The shifting interior: Chris Smith’s ‘Second Hand Smoke’
The home-recording Melbourne guitarist’s first album in more than a decade is free-ranging yet ruminative
Chris Smith works at his own pace, in his own inscrutable style. The Melbourne guitarist and songwriter’s new album Second Hand Smoke (It Records) is his first since 2006’s Bad Orchestra, which came six years after the previous one. Smith continues to revel in contrast and fragmentation, with the new LP emerging only after Smith had brought around 50 hours of primarily home recordings to producer John Lee. Even after being distilled into a 12-song album, it plays like outsider art, snaking along disparate paths while looking stubbornly inward.
That’s fitting for someone who cut his teeth playing alternately frenzied and lethargic noise-rock in Geelong’s The Golden Lifestyle Band in the mid 1990s, yet also collaborated with New Zealand experimental musician Peter Jefferies. Smith’s solo work began as mostly textural, droning instrumentals (see 1998’s Cabin Fever and 2000’s Replacement), before Bad Orchestra edged closer to underground rock again (especially on the scorching stand-out “Living Dead Blues”). Bad Orchestra was reissued in 2014 on Hermit Hut, the small US label run by another cult guitarist: Ben Chasny of Six Organs of Admittance.
Second Hand Smoke takes cues from all of those phases, mingling windblown instrumental dirges with surprising melodicism and even folky balladry. Smith sings as well, though his vocals are often heavily distorted and sometimes layered, producing a sort of disembodied harmonising. Such askew juxtapositions materialise right from the opening track, “The Journalist”, on which an oddly sombre news report about actress Heather Locklear plays over Smith’s blown-out acoustic guitar, leisurely whistling and lyrics we can’t quite make out.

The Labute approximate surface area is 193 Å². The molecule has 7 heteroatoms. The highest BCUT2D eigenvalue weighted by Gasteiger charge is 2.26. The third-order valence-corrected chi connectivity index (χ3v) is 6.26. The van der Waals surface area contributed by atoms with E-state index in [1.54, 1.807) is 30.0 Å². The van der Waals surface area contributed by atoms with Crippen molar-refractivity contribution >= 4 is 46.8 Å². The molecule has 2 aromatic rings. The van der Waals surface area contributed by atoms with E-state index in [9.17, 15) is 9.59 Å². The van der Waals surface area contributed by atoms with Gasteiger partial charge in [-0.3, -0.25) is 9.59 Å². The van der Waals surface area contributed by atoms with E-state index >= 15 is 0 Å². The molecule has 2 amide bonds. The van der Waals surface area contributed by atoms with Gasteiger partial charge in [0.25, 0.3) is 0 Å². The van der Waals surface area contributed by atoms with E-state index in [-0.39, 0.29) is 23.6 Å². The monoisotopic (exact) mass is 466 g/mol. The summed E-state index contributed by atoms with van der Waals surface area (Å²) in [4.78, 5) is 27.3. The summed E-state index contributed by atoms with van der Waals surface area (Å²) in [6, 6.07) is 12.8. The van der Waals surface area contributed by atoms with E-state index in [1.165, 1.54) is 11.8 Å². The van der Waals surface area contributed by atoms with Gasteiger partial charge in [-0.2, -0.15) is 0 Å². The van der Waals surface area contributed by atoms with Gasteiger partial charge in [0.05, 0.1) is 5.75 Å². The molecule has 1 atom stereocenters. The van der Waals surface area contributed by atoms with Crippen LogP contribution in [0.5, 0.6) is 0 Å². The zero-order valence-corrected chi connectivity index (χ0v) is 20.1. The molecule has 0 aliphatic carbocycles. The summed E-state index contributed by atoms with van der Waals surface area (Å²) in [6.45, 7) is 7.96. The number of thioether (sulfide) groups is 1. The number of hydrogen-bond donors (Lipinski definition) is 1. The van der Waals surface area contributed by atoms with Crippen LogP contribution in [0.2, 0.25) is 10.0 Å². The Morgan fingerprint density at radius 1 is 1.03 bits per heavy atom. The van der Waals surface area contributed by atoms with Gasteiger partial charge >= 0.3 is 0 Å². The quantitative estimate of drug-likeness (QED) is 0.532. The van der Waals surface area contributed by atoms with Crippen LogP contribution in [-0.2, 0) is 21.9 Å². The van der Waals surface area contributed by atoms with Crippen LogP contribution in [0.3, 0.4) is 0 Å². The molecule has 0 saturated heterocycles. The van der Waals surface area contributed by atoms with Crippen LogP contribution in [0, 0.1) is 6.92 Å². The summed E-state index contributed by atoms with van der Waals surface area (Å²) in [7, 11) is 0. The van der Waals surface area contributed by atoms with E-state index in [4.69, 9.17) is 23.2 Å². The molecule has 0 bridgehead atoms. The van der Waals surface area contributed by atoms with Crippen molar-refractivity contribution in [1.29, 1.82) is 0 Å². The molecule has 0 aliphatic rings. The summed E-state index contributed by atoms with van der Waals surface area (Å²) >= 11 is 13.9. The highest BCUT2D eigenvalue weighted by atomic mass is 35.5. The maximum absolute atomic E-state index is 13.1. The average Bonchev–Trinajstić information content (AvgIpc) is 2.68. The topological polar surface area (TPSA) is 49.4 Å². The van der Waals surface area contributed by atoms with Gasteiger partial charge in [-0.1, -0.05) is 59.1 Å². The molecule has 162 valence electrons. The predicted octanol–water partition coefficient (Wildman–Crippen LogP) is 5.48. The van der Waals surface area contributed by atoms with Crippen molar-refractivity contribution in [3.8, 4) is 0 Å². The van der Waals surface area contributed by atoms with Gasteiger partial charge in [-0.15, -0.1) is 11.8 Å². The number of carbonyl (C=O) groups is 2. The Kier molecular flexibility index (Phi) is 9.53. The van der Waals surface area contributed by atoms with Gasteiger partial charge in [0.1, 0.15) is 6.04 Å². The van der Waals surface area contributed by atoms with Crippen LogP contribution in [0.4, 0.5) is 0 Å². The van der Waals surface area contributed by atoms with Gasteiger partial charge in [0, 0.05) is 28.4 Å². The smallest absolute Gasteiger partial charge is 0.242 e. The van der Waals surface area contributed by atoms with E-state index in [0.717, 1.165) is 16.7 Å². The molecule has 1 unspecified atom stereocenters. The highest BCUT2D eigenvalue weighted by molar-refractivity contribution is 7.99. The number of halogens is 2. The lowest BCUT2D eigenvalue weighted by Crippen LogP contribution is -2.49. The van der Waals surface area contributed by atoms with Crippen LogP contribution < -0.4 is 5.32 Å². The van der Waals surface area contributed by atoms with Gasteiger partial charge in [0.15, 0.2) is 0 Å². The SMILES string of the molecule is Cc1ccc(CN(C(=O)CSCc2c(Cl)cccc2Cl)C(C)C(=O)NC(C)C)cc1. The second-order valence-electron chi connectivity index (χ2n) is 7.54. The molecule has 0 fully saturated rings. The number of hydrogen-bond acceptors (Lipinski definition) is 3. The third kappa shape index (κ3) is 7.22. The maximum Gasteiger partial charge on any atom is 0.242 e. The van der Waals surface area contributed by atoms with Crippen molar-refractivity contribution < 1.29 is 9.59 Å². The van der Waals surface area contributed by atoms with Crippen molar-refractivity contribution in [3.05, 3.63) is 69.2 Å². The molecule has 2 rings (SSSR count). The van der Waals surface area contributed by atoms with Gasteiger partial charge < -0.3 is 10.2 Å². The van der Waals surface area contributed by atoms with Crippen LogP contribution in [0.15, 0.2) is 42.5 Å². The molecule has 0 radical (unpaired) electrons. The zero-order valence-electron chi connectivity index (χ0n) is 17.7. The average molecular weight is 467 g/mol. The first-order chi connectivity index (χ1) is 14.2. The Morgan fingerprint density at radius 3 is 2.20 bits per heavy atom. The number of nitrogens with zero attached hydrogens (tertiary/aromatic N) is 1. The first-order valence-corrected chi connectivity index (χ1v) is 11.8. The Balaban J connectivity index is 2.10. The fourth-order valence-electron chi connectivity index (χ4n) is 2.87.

The vocal overlapping continues on the bluesy title track, pairing muddied sung and spoken parts against scratchy slide guitar in a way that recalls both Bill Callahan’s earliest work as Smog and Chris Knox’s contributions to Tall Dwarfs. Then comes a sandblasted squall of noise and distortion in the not-quite-minute-long “Damage”, a volatile turn that then bleeds into the soft bliss of “New Blossom”, a hazy narcotic ballad à la Mazzy Star. Smith’s voice is again distorted and mirrored by another set of his vocals, but this time it conveys a slower, sweeter mood that carries into lead single “Animal”, which, with its lonesome harmonica and chiming guitar twang, is the most traditional song here.
Smith even borrows the phrase “bright blessed day / dark sacred night” from that eternally hopeful standard “What a Wonderful World”, teasing at an inner peace that would have felt impossible during the onslaught of “Damage”. But with “New Blossom” in between, it actually makes sense. As on Bad Orchestra, these gradual shifts in mood allow Smith to range from roughly abrasive to whisper soft without losing the listener. That also means Second Hand Smoke should be listened to in order, in a single setting, especially since five of the seven songs after “Animal” are somewhat amorphous instrumentals that work